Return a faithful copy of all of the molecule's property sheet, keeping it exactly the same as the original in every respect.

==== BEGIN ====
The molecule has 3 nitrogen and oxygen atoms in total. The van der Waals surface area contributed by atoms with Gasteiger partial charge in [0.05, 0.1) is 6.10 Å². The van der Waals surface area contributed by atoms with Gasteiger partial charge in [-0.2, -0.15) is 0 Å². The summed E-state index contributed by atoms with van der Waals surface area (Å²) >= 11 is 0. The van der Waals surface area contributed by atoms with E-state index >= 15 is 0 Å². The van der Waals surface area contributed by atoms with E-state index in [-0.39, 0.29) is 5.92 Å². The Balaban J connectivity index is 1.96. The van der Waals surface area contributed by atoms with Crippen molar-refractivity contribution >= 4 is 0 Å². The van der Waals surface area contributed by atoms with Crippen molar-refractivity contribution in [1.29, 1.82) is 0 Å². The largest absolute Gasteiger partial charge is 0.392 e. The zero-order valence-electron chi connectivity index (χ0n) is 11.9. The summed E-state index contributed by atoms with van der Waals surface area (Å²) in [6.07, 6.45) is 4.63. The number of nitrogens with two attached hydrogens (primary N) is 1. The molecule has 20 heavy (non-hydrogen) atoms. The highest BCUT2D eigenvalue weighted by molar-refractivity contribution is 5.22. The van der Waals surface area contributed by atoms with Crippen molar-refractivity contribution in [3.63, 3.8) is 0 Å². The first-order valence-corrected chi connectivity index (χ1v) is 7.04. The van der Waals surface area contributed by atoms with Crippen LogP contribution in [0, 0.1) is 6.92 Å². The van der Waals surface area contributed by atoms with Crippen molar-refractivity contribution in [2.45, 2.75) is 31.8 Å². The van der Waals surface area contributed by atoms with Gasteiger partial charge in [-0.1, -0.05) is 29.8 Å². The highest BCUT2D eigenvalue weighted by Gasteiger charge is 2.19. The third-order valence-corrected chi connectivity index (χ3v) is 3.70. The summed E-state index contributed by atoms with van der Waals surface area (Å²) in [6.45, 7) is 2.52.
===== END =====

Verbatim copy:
The molecule has 3 nitrogen and oxygen atoms in total. The van der Waals surface area contributed by atoms with Gasteiger partial charge in [0.05, 0.1) is 6.10 Å². The van der Waals surface area contributed by atoms with Gasteiger partial charge in [-0.2, -0.15) is 0 Å². The summed E-state index contributed by atoms with van der Waals surface area (Å²) >= 11 is 0. The van der Waals surface area contributed by atoms with E-state index >= 15 is 0 Å². The van der Waals surface area contributed by atoms with E-state index in [-0.39, 0.29) is 5.92 Å². The Balaban J connectivity index is 1.96. The van der Waals surface area contributed by atoms with Crippen molar-refractivity contribution >= 4 is 0 Å². The van der Waals surface area contributed by atoms with Crippen molar-refractivity contribution in [1.29, 1.82) is 0 Å². The largest absolute Gasteiger partial charge is 0.392 e. The zero-order valence-electron chi connectivity index (χ0n) is 11.9. The summed E-state index contributed by atoms with van der Waals surface area (Å²) in [6.07, 6.45) is 4.63. The number of nitrogens with two attached hydrogens (primary N) is 1. The molecule has 20 heavy (non-hydrogen) atoms. The highest BCUT2D eigenvalue weighted by molar-refractivity contribution is 5.22. The van der Waals surface area contributed by atoms with Crippen molar-refractivity contribution in [3.63, 3.8) is 0 Å². The first-order valence-corrected chi connectivity index (χ1v) is 7.04. The van der Waals surface area contributed by atoms with Crippen LogP contribution in [0, 0.1) is 6.92 Å². The van der Waals surface area contributed by atoms with Crippen molar-refractivity contribution in [2.45, 2.75) is 31.8 Å². The van der Waals surface area contributed by atoms with Gasteiger partial charge in [-0.1, -0.05) is 29.8 Å². The highest BCUT2D eigenvalue weighted by Gasteiger charge is 2.19. The third-order valence-corrected chi connectivity index (χ3v) is 3.70. The summed E-state index contributed by atoms with van der Waals surface area (Å²) in [6.45, 7) is 2.52.